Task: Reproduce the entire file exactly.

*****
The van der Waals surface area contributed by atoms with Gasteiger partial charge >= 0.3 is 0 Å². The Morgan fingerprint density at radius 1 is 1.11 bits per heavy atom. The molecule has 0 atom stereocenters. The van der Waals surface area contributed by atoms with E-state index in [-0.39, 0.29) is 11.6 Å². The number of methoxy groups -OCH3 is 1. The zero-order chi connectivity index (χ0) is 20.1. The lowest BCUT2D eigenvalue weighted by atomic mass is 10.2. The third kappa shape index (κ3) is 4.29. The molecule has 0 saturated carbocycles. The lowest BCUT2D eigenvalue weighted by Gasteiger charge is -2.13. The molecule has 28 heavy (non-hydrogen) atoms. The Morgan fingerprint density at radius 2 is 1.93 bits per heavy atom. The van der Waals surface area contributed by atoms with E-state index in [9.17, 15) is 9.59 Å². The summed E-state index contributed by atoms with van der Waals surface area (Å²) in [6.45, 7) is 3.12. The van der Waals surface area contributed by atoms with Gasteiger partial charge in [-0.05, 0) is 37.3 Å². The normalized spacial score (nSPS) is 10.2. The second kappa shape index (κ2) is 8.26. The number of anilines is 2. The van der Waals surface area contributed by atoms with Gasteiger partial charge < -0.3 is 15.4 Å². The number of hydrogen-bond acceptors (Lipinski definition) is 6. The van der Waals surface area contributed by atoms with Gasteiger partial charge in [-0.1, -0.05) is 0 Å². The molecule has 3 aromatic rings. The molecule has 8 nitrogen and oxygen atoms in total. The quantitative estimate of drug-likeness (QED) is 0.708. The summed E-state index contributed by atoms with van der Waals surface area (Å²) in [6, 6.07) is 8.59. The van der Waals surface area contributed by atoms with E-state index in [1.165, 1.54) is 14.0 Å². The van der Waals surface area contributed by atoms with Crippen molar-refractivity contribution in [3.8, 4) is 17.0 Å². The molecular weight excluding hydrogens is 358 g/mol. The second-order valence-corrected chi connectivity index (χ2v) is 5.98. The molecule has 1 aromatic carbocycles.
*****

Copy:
The van der Waals surface area contributed by atoms with Gasteiger partial charge >= 0.3 is 0 Å². The Morgan fingerprint density at radius 1 is 1.11 bits per heavy atom. The molecule has 0 atom stereocenters. The van der Waals surface area contributed by atoms with E-state index in [-0.39, 0.29) is 11.6 Å². The number of methoxy groups -OCH3 is 1. The zero-order chi connectivity index (χ0) is 20.1. The lowest BCUT2D eigenvalue weighted by atomic mass is 10.2. The third kappa shape index (κ3) is 4.29. The molecule has 0 saturated carbocycles. The lowest BCUT2D eigenvalue weighted by Gasteiger charge is -2.13. The molecule has 28 heavy (non-hydrogen) atoms. The Morgan fingerprint density at radius 2 is 1.93 bits per heavy atom. The van der Waals surface area contributed by atoms with E-state index in [9.17, 15) is 9.59 Å². The summed E-state index contributed by atoms with van der Waals surface area (Å²) in [6.45, 7) is 3.12. The van der Waals surface area contributed by atoms with Gasteiger partial charge in [-0.05, 0) is 37.3 Å². The normalized spacial score (nSPS) is 10.2. The second kappa shape index (κ2) is 8.26. The number of anilines is 2. The van der Waals surface area contributed by atoms with Gasteiger partial charge < -0.3 is 15.4 Å². The number of hydrogen-bond acceptors (Lipinski definition) is 6. The van der Waals surface area contributed by atoms with Gasteiger partial charge in [-0.1, -0.05) is 0 Å². The molecule has 3 aromatic rings. The molecule has 8 nitrogen and oxygen atoms in total. The quantitative estimate of drug-likeness (QED) is 0.708. The summed E-state index contributed by atoms with van der Waals surface area (Å²) in [6, 6.07) is 8.59. The van der Waals surface area contributed by atoms with E-state index in [1.165, 1.54) is 14.0 Å². The van der Waals surface area contributed by atoms with Crippen molar-refractivity contribution in [3.8, 4) is 17.0 Å². The molecular weight excluding hydrogens is 358 g/mol. The second-order valence-corrected chi connectivity index (χ2v) is 5.98. The molecule has 1 aromatic carbocycles.